The blowup of leveraged exchange-traded products is old hat by now. But the recent price action in West Texas Intermediate raises the prospect of the unthinkable: A relatively plain-vanilla fund that offers investors exposure to fluctuations in crude prices might be worth less than nothing.
The US$4.1 billion United States Oil Fund LP (ticker USO) slumped about 11 per cent to a record low on Monday as the front-month West Texas Intermediate contract made an unpredecented drop below zero, throwing into sharp relief the dearth of demand and storage capacity for the commodity stateside. The ETF tumbled 32 per cent to 12:44 p.m. in New York Tuesday.
USO didn’t own any May futures, with its roll into the June contract scheduled to have been completed by April 13. Its two biggest positions are in the June and July West Texas Intermediate contracts. The net asset value of its holdings could drop below zero in the event the June contract falls well below zero before the projected roll of the position, scheduled to take place from May 5 through May 8.
An exchange-traded fund has not and cannot trade below zero, according to Bloomberg Intelligence senior ETF analyst Eric Balchunas.
Last week, the fund announced a reallocation of its holdings, aiming for 20 per cent exposure to the second-traded future rather than concentrating completely in the front month. Further adjusting this positioning could help protect against the net asset value of its holdings falling below zero. The lack of storage capacity in the near-term is the proximate cause for the May contract’s swoon into negative territory, while contracts further out the curve remain in positive territory for now.
Wall Street strategists are speculating about the possibility that a move below zero for the front-month contract this time could prove much more damaging to USO.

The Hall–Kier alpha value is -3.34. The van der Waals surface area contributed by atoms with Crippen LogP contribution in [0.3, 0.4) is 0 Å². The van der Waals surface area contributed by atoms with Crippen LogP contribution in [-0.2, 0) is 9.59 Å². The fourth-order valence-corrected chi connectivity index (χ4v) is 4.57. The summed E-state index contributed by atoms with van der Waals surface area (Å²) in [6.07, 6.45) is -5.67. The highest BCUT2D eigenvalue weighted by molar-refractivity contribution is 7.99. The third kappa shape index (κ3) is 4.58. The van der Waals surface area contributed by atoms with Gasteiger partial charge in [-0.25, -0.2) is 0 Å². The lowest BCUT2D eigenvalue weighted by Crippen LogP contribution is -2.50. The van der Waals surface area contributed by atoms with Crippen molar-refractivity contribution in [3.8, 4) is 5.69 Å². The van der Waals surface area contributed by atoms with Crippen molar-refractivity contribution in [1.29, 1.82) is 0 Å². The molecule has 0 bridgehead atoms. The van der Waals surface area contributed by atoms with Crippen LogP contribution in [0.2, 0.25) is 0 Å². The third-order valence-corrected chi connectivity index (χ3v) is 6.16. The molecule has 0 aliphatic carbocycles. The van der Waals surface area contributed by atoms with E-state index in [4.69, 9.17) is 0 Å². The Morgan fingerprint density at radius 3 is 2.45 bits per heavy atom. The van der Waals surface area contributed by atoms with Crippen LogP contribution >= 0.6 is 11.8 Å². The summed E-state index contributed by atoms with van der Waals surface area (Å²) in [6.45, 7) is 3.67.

“Additional hypothetical: the desk notes that despite there not being a redemption mechanism, there is certainly a scenario where if June futures were to also go negative, then USO would be ‘lights out’ as a partnership and could actually ‘owe’ money,” writes Charlie McElligott, cross-asset macro strategist at Nomura Securities. The product’s holdings account for roughly 30 per cent of open interest in the June futures contract, he added.
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The fund’s prospectus allows for the termination of the fund on a discretionary basis, or resulting from the bankruptcy, dissolution, withdrawal, or removal of the United States Commodity Funds LLC. “However, no level of losses will require USCF to terminate USO,” according to the prospectus.John Love, president of USCF LLC, did not immediately respond to phone calls or an emailed request for comment.
Rebecca Babin, senior energy trader at CIBC Private Wealth Management, talked to Bloomberg TV about the uncertainty regarding who might be exposed in the event that worst-case scenarios for USO come to pass.
“There has been some speculation that the CME or the clearing exchanges may be somehow on the hook for that, or the ETF provider,” she said. “Unclear right now, if the June contract were to go negative who would be on the hook for that but it is certainly part of the enhanced volatility we’re seeing around the trading, both in WTI and in USO today.”
In the case of the VelocityShares Daily Inverse VIX Short-Term ETN (XIV), the exchange-traded product that offered inverse exposure to short-term volatility futures, language governing so called “acceleration events” that could result in its closure were clearly outlined in the prospectus. Credit Suisse announced the early redemption of XIV on Feb. 6, the day following an unprecedented doubling in the VIX Index that saw the indicative intraday value of the short-volatility product plummet by more than 80 per cent.
USO posted a record inflow last week as traders speculated that depressed oil prices had nowhere to go but up, bets that have since soured spectacularly.